"'Generation X' is now a cliché, but then the whole notion that there was some other group, some other way of perceiving the world that was different from Michael Douglas's baby boom, or Jane Fonda's baby boom - it was heretical. To a certain tiny bunkered group of boomers, it still is."
Douglas Coupland, Wired interview with Richard Linklater, 1994
It's fitting that in Richard Linklater's first movie, a short documentary of the '85 Austin Woodshock Festival, the director runs into Daniel Johnston. A skinny, lisping Johnston holds up his "old new album" Hi, How Are You? and makes Linklater promise that he'll listen to it. Apparently recorded while Johnston was having a nervous breakdown, that album, and Johnston himself, eventually became a touchstone of the underground, DIY, outsider movement of 80s North America. The spool clunk of the boombox he was recording on is audible throughout, the tape hisses like a leaking tire, and Johnston's playing and singing lives on the cusp of unlistenable. But if you give yourself a chance to acclimate, to listen past the technical "flaws" you do achieve an access to the grandiose tunes that Johnston's hearing in his own difficult head.
With the rise in lo-fi and DIY, music--and whatever kind of art--could now be made by kids with limited means, limited talent, but limitless spirit. This lo-fi wave that grew out of and became braided with the hardcore scene was made available to the popular culture when Nirvana put out that "naked baby" album of theirs in 1991. We could argue about Kurt Cobain's prowess as a songwriter until the hipsters come home, but I think Cobain's importance as a music fan can't be understated. As a emissary for the underground, Cobain elucidated the darker corners of American music--whether or not you wanted to further explore those corners was your call. As good an example of any of this--and we can also cite Nirvana's covers of Vaseline and Meat Puppets--was the exposure Cobain gave to Daniel Johnston by wearing a Hi, How Are You? shirt everywhere during the highest heights of his popularity.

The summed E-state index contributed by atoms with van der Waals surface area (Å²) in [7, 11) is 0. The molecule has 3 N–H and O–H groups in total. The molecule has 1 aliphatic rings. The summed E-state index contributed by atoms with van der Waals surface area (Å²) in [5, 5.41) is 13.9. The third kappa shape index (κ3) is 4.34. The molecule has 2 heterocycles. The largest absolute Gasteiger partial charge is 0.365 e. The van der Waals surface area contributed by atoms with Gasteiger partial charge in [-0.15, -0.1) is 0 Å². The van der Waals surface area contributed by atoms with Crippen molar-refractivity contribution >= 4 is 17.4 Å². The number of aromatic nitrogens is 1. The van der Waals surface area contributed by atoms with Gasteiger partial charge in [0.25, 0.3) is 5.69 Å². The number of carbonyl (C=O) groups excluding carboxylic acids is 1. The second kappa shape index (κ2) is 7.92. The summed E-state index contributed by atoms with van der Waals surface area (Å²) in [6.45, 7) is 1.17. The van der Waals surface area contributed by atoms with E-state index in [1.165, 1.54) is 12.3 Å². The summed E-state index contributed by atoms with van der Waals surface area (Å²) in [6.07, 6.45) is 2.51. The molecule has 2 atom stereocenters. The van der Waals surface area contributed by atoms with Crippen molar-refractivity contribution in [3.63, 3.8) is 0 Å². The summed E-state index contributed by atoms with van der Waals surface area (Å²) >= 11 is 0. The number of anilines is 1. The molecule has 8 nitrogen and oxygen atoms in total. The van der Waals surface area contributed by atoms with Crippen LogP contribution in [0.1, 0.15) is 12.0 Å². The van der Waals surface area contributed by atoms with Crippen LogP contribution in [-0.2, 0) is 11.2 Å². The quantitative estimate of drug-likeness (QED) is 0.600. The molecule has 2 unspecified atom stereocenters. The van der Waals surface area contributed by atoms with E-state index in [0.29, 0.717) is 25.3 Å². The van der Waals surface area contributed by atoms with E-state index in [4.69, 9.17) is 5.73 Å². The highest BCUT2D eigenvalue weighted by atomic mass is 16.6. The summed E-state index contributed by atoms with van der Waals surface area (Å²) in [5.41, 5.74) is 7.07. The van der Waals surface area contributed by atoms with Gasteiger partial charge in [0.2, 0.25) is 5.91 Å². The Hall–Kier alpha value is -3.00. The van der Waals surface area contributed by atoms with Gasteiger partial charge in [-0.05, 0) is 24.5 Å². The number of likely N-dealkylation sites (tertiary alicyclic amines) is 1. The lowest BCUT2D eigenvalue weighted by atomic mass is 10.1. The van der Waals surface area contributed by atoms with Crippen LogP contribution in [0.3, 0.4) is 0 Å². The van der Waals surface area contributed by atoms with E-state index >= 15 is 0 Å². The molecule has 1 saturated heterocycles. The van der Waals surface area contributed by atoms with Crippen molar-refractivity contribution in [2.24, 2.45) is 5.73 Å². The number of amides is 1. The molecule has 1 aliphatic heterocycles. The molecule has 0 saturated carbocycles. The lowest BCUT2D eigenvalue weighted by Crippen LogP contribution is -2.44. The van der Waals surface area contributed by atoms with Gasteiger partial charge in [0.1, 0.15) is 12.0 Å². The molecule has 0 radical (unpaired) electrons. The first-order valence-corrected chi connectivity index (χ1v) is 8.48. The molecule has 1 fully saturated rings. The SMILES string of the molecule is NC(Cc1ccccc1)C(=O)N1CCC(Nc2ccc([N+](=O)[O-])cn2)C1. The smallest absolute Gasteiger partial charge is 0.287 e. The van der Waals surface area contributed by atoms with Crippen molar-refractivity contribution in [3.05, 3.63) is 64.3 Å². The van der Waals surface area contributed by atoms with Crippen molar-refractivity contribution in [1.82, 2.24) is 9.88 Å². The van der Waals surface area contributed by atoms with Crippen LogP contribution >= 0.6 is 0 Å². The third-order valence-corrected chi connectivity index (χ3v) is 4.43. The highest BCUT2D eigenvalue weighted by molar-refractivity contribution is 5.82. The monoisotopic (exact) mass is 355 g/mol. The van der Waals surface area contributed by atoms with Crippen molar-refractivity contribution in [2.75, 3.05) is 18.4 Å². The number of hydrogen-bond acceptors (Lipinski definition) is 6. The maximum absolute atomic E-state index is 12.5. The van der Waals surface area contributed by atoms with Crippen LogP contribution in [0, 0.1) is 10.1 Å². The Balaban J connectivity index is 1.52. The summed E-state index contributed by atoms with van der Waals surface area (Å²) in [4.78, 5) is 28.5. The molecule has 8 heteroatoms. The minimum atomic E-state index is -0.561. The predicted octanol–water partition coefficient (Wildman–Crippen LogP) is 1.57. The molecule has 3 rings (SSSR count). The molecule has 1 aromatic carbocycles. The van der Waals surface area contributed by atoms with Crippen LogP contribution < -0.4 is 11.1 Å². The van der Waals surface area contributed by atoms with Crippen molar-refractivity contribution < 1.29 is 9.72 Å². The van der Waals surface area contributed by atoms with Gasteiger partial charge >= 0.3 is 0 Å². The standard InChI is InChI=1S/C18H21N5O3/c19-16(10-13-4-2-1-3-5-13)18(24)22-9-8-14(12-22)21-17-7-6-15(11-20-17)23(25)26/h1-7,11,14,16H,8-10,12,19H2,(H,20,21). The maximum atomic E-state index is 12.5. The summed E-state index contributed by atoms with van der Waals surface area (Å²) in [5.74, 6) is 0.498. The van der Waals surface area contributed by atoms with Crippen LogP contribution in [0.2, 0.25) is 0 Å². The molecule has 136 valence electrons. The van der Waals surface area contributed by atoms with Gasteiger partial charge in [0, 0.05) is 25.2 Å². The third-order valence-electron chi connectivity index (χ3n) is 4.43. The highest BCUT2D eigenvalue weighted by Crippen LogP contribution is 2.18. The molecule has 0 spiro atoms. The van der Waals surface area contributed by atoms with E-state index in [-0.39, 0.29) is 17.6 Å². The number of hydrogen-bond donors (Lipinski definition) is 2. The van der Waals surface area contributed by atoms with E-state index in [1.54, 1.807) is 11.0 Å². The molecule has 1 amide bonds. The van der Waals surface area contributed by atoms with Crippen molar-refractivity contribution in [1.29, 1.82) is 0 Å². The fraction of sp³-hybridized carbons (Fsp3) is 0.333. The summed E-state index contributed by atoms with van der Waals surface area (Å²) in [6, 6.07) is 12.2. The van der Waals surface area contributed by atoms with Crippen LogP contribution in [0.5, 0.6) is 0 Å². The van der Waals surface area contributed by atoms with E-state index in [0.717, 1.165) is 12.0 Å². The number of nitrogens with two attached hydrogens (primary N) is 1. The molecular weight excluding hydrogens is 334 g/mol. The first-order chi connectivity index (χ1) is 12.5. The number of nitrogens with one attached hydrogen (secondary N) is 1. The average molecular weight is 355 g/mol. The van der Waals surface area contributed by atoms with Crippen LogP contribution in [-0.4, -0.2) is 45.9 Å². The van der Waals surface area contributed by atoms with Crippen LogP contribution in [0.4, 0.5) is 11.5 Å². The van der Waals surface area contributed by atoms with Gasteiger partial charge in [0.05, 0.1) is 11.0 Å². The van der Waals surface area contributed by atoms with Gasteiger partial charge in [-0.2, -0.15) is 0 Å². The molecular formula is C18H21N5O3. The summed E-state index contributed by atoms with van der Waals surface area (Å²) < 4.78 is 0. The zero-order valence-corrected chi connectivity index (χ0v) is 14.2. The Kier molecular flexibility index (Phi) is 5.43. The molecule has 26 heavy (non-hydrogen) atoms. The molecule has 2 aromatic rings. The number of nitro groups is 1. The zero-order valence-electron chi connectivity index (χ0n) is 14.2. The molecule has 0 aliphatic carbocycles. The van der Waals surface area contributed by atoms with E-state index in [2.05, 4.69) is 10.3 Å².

Nevermind came out in September 1991, Canadian author Douglas Coupland's novel Generation X had come out March of that year, and, smack in the middle, Richard Linklater's Slacker was released that summer. If you're a high school student writing a paper on "Generation X," this trio is probably the best source material. Coupland and Linklater's work managed to stay fairly underground, but the explosion of Nirvana brought the underground aboveground, and it didn't take long for a generation, for a type of person sporting a type of worldview or fashion-less fashion, to turn into a cliché or a brand.
"It was kinda sad to see slacker, the word, as it broke into the national mainstream, become kind of a negative," says Linklater in the film's Criterion Collection commentary. "Because I always saw it very positively. I always thought to be a slacker would be a badge of honour. It meant you weren't beatnik, or hippie--I never saw those as negative, either. But maybe that's me. Other people saw those as negative as well, to mean bummer, or loser-type people. But to me that was always kind of heroic if you were doing your own thing and living a life of purpose and passion and working on your own thing and not really selling out to commercial interests in your life. You felt good about how you spent your time and you didn't feel your life was too compromised. That that would be a worthwhile, successful way to live. To depict that, I thought would be a positive thing."
Slacker captures a type of living, thinking, talking, and making before that lifestyle became stereotypical, or romanticised, or derided. Acted largely by Austin musicians and artists, it's a kind of document of a collaborative artistic community pre-"Seattle," and pre-a time when everyone was eager to find "the next Seattle." Like the DIY, lo-fi movement in music, Linklater's film is scrappy, sometimes awkward, but genuine and unfettered in its interest in life machinations. Whether your see heroism in that is your call